If asked, everyone in Bosnia & Herzegovina would have a story to tell about the war. I spoke to elderly parents who were still waiting for their children to come home, young adults who had been separated from their parents, and there didn’t seem to be a single person who hadn’t seen death. Of course, this was heart-wrenching to hear, but woven within these stories of terror were stories of heroism, loving sacrifice, and an unwavering passion for truth and justice that has brought humanity together time and again. Today, they have figured out a way to live peacefully beside each other. While the north and east belong to the Srbska Republic, the Bosniak-Croat Federation governs the west and centre.

When I was travelling between these areas, I was confronted by intimidating borders which were clearly marked by flags, banners, and iconographic posters as if to say, ‘You’re in our territory now’. Yet, there was free uninterrupted passage. While the country is divided by dotted lines, most people live amongst each other comfortably. Considering Bosnia’s three main ethnicities were at odds just 30 years ago, they have done well to put the past behind them and strive for an inclusive future. In a world that feels so conflicted by diversity and inclusivity, Bosnia & Herzegovina made me feel hopeful that even the biggest cracks can be repaired.

Shattering Perceptions of Europe

From war to beauty, Bosnia & Herzegovina had a habit of surprising me, but what surprised me most of all was the fact I had to keep reminding myself I was in Europe. And not just because of its heavy Ottoman influence. Europe is meant to be a continent portrayed as wealthy, efficient, and well-developed. A continent that has its shit together. Bosnia & Herzegovina is none of these things.

Heading deep into the countryside on potholed roads, I realised just how far this country has to go to join the ranks of the developed world. All the vehicles were decades old. The kids weren’t in school. Families were living in farmhouses with tin roofs. iPhones weren’t a thing. Everyone grew their own vegetables, not because it was cool to be self-sufficient, but because it was imperative. It was as if time stood still here while the rest of Europe moved on.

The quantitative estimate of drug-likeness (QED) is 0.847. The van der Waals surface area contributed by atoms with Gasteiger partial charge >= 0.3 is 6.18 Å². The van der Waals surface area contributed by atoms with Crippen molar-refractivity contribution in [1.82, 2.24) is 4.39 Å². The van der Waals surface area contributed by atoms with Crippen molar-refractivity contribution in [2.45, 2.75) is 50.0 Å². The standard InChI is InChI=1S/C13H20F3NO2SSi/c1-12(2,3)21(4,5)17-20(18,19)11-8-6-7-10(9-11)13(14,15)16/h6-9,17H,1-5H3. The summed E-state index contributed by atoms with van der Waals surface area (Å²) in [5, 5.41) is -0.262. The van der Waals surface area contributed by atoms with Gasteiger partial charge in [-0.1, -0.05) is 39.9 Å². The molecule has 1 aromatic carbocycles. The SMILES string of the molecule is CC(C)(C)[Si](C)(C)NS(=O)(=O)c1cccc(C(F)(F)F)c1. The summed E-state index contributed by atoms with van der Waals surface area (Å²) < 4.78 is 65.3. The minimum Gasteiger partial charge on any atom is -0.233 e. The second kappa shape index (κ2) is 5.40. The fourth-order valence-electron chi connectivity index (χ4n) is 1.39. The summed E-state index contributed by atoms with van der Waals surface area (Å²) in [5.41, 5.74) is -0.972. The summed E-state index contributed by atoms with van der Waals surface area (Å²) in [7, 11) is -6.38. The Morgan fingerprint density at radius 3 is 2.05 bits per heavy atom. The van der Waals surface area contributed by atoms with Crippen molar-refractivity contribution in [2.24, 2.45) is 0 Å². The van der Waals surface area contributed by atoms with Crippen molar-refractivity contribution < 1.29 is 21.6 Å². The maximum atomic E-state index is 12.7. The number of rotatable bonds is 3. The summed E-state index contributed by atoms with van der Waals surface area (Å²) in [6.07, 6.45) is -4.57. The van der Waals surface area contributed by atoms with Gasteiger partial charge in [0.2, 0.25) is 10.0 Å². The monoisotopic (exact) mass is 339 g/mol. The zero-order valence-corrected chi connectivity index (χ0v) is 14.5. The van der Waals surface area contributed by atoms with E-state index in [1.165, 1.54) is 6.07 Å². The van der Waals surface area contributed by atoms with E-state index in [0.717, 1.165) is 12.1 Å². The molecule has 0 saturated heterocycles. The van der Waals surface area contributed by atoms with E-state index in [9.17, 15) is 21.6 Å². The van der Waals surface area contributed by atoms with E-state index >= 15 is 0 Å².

Finding joy in simplicity

Much of humanity is programmed to think money equals happiness but here it becomes overwhelmingly obvious that this isn’t the case at all. While the people of Bosnia & Herzegovina would like greater wealth and more job opportunities, they know their happiness doesn’t depend on it. It seems like the scarcity they’ve known has made them more humble and they’ve learned to find happiness in the little things instead. Is this what my ancestors meant by “the good old days”?

Whilst I was grateful not to have been dealt such difficult cards from the universe, a part of me was envious of the people of Bosnia & Herzegovina’s ability to find joy. Having spent so much time around them though, I think it may have rubbed off on me a little. I hope so, anyway.

A Rare Travel Opportunity

The best kind of travel opportunities are the ones that open your eyes, widen your vision, and make the world seem a little less blurry. Bosnia & Herzegovina was one of these such opportunities. After spending so much time there, my perception of the continent I have lived on my whole life was turned on its head. Of course, this new image of Europe I developed wasn’t one I wanted, but I am thankful to have seen it. Now, at least, I had a greater understanding of myself and humanity. What a gift that is.

There are still a couple of spots left on the Women Only Balkans by Rail trip. Click here to view more.